Quit Smoking Group: Judgements Imposed Upon Smokers
Carrie here! In my last post, I wrote about attending a quit smoking group at the Tobacco Education Center at UCSF. I've attended two classes in the past two weeks and have lots of information to share. I will continue with a series of posts relaying my experience and what I've learned. This post is dedicated to the group experience and what smokers have in common: the judgment they endure from others, as well as themselves.
The attendees of the class consist of four smokers (including myself), two pharmacy students who have never smoked, and Suzanne, our smoking cessation counselor. The first class began with introductions, and Suzanne started. Suzanne is a former smoker who tried to quit a dozen times. She even quit for 5 years and then relapsed. She's no stranger to the seduction of cigarettes, and she can sympathize with those of us who are finding it very difficult to quit. Suzanne views smoking as an illness, just like diabetes. "Tobacco dependence is a powerful disease."
The four of us who smoke ranged in the number of cigarettes we smoke per day. I'm on the low end, smoking 7 to 10 a day, and the high is a pack "or so" a day. We each spoke of our experience with smoking: how long we've been smoking, the number of times we've tried to quit, and our reasons for quitting. What was surprising to me was that the other three had attended group smoking cessation classes more than once -- in a couple of cases, multiple times. It became very clear to me how difficult it is to quit this habit. You may say, "Well, duh -- nicotine's addictive, you moron." You may even say, "Carrie, you barely made it for 24 hours smoke free -- this shouldn't be a surprise." But, you see, I've realized that the only serious attempt I've made to quit smoking is now (and I'm probably not taking it seriously enough -- Suzanne pointed out that I have some denial issues). These people have tried to quit with dedication, made it through 3 to 4 months, and somehow found themselves back to puffin' on the butt.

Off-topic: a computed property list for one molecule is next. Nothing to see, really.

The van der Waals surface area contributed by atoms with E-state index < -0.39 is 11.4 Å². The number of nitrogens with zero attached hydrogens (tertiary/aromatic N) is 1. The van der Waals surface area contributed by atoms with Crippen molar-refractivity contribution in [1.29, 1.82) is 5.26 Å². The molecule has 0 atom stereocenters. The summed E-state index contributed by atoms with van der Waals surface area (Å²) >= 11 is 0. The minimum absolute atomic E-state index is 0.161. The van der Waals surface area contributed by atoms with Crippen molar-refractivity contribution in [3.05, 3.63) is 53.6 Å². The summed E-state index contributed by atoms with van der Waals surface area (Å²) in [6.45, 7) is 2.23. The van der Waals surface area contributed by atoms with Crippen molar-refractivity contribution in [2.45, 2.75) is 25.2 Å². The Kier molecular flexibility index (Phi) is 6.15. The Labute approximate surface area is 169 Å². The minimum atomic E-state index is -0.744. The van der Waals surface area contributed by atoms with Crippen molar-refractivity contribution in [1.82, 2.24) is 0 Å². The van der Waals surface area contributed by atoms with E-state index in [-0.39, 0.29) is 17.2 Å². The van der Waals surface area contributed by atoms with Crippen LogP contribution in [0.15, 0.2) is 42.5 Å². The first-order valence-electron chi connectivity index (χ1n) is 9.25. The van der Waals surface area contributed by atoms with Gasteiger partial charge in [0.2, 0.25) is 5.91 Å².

I'll be honest, my initial thought was "How could someone make it through 3 months of no smoking and then blow it by picking up a cigarette?" I had more thoughts that contributed to my denial problem -- "Well, they're pretty heavy smokers -- I'm not. This won't be as hard for me." After attending the second class and recognizing that I had denial issues, I understood that these types of thoughts contribute to the shame a lot of smokers feel -- feelings of weakness, failure, and guilt. The same shame I feel when friends of mine say, "Just quit. Don't buy cigarettes, and you'll be done with it" and "You're still smoking? I thought you quit a couple of weeks ago." I can't imagine how many times each of them has heard this-- not to mention how they must have felt when they succumbed another time to tobacco. In California, the amount of disdain a smoker experiences is amazing. The health nuts out here show no passion for those suffering from nicotine addiction. A scowl appears on their faces as they walk by smokers outside of a bar. The guy on the other corner smoking a joint receives a clever grin and a wink.
"Do not judge lest you be judged yourselves. For in the way you judge, you will be judged; and by your standard of measure it shall be measured to you." (Matt 7:1&2 from the Bible -- not exactly sure which version)
A smoker's frustration compounded with declining self esteem, caused by the judgment of others, started to resonate within me after the first class. Recognizing that my denial and how I too was guilty of judgment settled in after the second class. I'm no different than the other group members -- I also suffer from this disease. I need to take tobacco dependence seriously and shed my denial. The shedding will be an enlightening experience, and I just may even find other areas of my life where I'm in denial. I hope that by the third class I'll have recognized most of them...
Other posts by Carrie:
Photo courtesy of activefree